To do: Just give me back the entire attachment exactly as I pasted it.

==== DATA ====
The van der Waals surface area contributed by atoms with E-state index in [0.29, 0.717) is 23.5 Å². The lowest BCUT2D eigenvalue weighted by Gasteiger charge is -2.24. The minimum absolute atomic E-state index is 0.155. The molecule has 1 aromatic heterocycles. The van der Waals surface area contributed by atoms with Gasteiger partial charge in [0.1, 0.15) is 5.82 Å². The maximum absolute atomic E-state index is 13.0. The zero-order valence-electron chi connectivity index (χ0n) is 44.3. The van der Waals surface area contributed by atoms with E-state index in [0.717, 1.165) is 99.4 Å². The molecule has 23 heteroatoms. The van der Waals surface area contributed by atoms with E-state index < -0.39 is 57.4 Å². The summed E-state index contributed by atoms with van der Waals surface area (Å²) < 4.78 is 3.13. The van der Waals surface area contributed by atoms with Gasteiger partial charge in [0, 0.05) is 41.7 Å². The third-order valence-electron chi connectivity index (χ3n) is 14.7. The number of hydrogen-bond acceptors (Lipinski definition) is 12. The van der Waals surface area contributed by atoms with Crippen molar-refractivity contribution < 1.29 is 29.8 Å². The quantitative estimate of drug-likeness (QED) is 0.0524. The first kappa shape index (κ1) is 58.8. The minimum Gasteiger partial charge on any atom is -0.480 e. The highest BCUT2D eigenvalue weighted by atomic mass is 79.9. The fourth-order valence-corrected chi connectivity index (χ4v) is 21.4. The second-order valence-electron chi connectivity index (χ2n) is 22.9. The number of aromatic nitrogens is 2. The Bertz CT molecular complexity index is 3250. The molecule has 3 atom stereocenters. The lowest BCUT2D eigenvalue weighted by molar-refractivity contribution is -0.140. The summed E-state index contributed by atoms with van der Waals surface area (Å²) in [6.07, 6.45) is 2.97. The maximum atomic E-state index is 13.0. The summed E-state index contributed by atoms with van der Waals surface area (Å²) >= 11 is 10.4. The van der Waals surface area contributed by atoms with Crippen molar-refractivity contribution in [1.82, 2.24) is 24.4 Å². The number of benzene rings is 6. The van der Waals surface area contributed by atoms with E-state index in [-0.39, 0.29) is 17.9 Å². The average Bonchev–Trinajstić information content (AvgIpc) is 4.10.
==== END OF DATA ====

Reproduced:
The van der Waals surface area contributed by atoms with E-state index in [0.29, 0.717) is 23.5 Å². The lowest BCUT2D eigenvalue weighted by Gasteiger charge is -2.24. The minimum absolute atomic E-state index is 0.155. The molecule has 1 aromatic heterocycles. The van der Waals surface area contributed by atoms with Gasteiger partial charge in [0.1, 0.15) is 5.82 Å². The maximum absolute atomic E-state index is 13.0. The zero-order valence-electron chi connectivity index (χ0n) is 44.3. The van der Waals surface area contributed by atoms with E-state index in [0.717, 1.165) is 99.4 Å². The molecule has 23 heteroatoms. The van der Waals surface area contributed by atoms with E-state index < -0.39 is 57.4 Å². The summed E-state index contributed by atoms with van der Waals surface area (Å²) < 4.78 is 3.13. The van der Waals surface area contributed by atoms with Gasteiger partial charge in [0, 0.05) is 41.7 Å². The third-order valence-electron chi connectivity index (χ3n) is 14.7. The number of hydrogen-bond acceptors (Lipinski definition) is 12. The van der Waals surface area contributed by atoms with Crippen molar-refractivity contribution < 1.29 is 29.8 Å². The quantitative estimate of drug-likeness (QED) is 0.0524. The first kappa shape index (κ1) is 58.8. The minimum Gasteiger partial charge on any atom is -0.480 e. The highest BCUT2D eigenvalue weighted by atomic mass is 79.9. The fourth-order valence-corrected chi connectivity index (χ4v) is 21.4. The second-order valence-electron chi connectivity index (χ2n) is 22.9. The number of aromatic nitrogens is 2. The Bertz CT molecular complexity index is 3250. The molecule has 3 atom stereocenters. The lowest BCUT2D eigenvalue weighted by molar-refractivity contribution is -0.140. The summed E-state index contributed by atoms with van der Waals surface area (Å²) in [6.07, 6.45) is 2.97. The maximum atomic E-state index is 13.0. The summed E-state index contributed by atoms with van der Waals surface area (Å²) >= 11 is 10.4. The van der Waals surface area contributed by atoms with Crippen molar-refractivity contribution in [1.82, 2.24) is 24.4 Å². The number of benzene rings is 6. The van der Waals surface area contributed by atoms with E-state index in [-0.39, 0.29) is 17.9 Å². The average Bonchev–Trinajstić information content (AvgIpc) is 4.10.